When Young (1970) conceived of the meritocracy it was a satirical device to draw attention to a possible dystopian future where everyone is stratified in concrete by their I.Q.: the sub optimal intelligent condemned to a meaningless existence. The meaning of meritocracy has evolved (Allen 2011) to become a discursive device. Politicians from all major parties now clamour for the moral high ground by claiming making society more meritocratic is their political raison d’etre. The Deputy Prime Minister, for example said exactly that; “It’s the reason I do this job” (Clegg, 2012). Indeed meritocracy’s conceptual power is far reaching:
“Meritocracy as an abstract ideal is also a measure of progress, where more advanced societies are held to be those that are more meritocratic. They make fewer decisions based on prejudice and extend opportunity further. Meritocracy is sometimes used as a measure of corruption, where corrupt societies or corrupt institutions are thought to be those that disobey the formula: merit = ability + effort. Meritocratic societies are open and fair, non-meritocratic ones are obscure and underhand. Justice, social cohesion, progress, fairness and transparency, these are the timeless ideas upon which meritocracy is presumed to rest.” (Allen 2011, p2)
Yet despite the political conviction supporting the meritocracy, according to the most recent “State of the Nation” report written by the government’s Nation Social Mobility and Child Commission:
“The most talented in our society are not getting equal opportunities to access the top, which is disproportionately dominated by the most advantaged”
“Top employers recruit from an average of only 20 out of >115 universities”. (Shephard 2014)
Littler (2013) argues it is not;
“Merely a coincidence that the common idea that we live, or should live, in a meritocratic age co-exists with a pronounced lack of social mobility and the continuation of vested hereditary economic interests.” (p53)
This is because within the discourse of inequality the concept of meritocracy has been appropriated and shaped by neo-liberal ideology. For Foucault (2010), neoliberalism’s project is “the overall exercise of political power modelled on the principles of a market economy” (p131). Moreover, “the only ‘true’ aims of social policy for neoliberalism can be economic growth and privatisation; thus the multiplication of the ‘enterprise’ form within the social body” (p148). Neo-liberals want us to believe if we are sufficiently empowered, incentivised and aspirational we can and should transform or transcend our class of conditions. The responsibility to act and the blame for failure falls upon the individual. As the elite top 1% experience compound growth in their incomes:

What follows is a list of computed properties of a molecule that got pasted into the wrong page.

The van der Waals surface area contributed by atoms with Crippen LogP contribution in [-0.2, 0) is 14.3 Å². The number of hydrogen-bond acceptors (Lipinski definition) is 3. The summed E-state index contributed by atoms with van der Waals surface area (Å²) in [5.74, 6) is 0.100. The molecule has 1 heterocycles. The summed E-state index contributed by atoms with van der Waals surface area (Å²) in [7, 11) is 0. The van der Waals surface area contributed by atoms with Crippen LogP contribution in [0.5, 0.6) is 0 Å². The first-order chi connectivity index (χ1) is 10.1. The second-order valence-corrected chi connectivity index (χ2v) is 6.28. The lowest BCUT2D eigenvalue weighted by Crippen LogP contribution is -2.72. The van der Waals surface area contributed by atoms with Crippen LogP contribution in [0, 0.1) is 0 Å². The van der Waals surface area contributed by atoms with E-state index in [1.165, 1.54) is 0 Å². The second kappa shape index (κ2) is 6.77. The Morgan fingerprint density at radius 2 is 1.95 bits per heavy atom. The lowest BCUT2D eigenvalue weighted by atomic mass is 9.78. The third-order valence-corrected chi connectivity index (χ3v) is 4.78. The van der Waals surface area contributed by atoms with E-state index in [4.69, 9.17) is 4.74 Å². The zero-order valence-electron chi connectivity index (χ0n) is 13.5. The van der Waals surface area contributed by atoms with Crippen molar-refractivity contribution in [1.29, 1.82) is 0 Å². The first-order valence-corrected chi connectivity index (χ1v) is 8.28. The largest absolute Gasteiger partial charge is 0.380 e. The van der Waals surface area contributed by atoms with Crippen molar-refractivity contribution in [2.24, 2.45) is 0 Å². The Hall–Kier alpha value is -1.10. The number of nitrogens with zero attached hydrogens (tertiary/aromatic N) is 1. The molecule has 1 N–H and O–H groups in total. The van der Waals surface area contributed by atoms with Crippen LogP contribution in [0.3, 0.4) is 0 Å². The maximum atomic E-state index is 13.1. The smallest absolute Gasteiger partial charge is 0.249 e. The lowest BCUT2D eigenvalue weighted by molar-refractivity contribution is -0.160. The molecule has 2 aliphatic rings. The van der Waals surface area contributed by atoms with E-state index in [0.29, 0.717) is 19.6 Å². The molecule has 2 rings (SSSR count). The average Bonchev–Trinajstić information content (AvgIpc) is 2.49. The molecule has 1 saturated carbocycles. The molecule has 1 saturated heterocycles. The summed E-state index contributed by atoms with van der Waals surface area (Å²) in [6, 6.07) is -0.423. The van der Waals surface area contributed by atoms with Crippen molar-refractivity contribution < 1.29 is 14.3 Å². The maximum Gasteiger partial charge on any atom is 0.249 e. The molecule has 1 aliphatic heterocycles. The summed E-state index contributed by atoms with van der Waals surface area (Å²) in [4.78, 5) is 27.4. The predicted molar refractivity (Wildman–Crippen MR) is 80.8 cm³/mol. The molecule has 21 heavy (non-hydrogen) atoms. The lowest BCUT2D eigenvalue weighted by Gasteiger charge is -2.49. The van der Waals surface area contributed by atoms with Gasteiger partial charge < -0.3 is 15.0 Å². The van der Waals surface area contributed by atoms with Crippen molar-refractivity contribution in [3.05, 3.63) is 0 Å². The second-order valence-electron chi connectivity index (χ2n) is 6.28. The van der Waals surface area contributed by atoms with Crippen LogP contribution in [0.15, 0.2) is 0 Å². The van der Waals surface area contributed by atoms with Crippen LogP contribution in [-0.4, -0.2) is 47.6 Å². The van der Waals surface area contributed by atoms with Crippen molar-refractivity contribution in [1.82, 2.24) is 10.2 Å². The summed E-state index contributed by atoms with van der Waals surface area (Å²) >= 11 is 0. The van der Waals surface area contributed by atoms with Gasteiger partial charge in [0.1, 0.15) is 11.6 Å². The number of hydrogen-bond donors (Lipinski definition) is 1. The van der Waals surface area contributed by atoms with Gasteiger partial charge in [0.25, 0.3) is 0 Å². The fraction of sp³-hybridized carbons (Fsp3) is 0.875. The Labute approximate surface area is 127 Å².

“Entrepreneurialism and celebrity rags-to-riches tales become highlighted, or rendered ‘luminous’, they become publicly visible opportunities to ‘escape’ an otherwise entrenched position of social subordination”. (Littler 2013, p55)
So, meritocracy has transformed from a satirical device for highlighting increasing inequality to become the moral justification for neoliberalism while politicians claim to address inequality but, in effect, they only tinker with its mechanisms.
Allen, A., 2011. Michael Young’s The Rise of the Meritocracy: A Philosophical Critique. British Journal of Educational Studies, 59(4), pp.367–382. Available at: http://www.tandfonline.com/doi/abs/10.1080/00071005.2011.582852 [Accessed December 17, 2014].
Clegg, N., 2012. Nick Clegg’s Social Mobility Speech in Full. Politics.co.uk.
Foucault, M., 1978. The Birth of Biopolitics: Lectures at the Collège de France, 1978-1979. On Neo-Liberal Governmentality, Palgrave Macmillan.
Littler, J., 2013. Meritocracy as Plutocracy: The Marketising of “Equality” Under Neoliberalism. New Formations, 80(1), pp.52–72. Available at: http://openurl.ingenta.com/content/xref?genre=article&issn=0950-2378&volume=80&issue=1&spage=52 [Accessed December 17, 2014].
Shephard, G., 2014. State of the Nation 2014: Social Mobility and Child Poverty in Great Britain Report Summary October 2014. , (October).
Young, M., 1970. The Rise of the Meritocracy, 1870-2033: an Essay on Education and Equality, Penguin.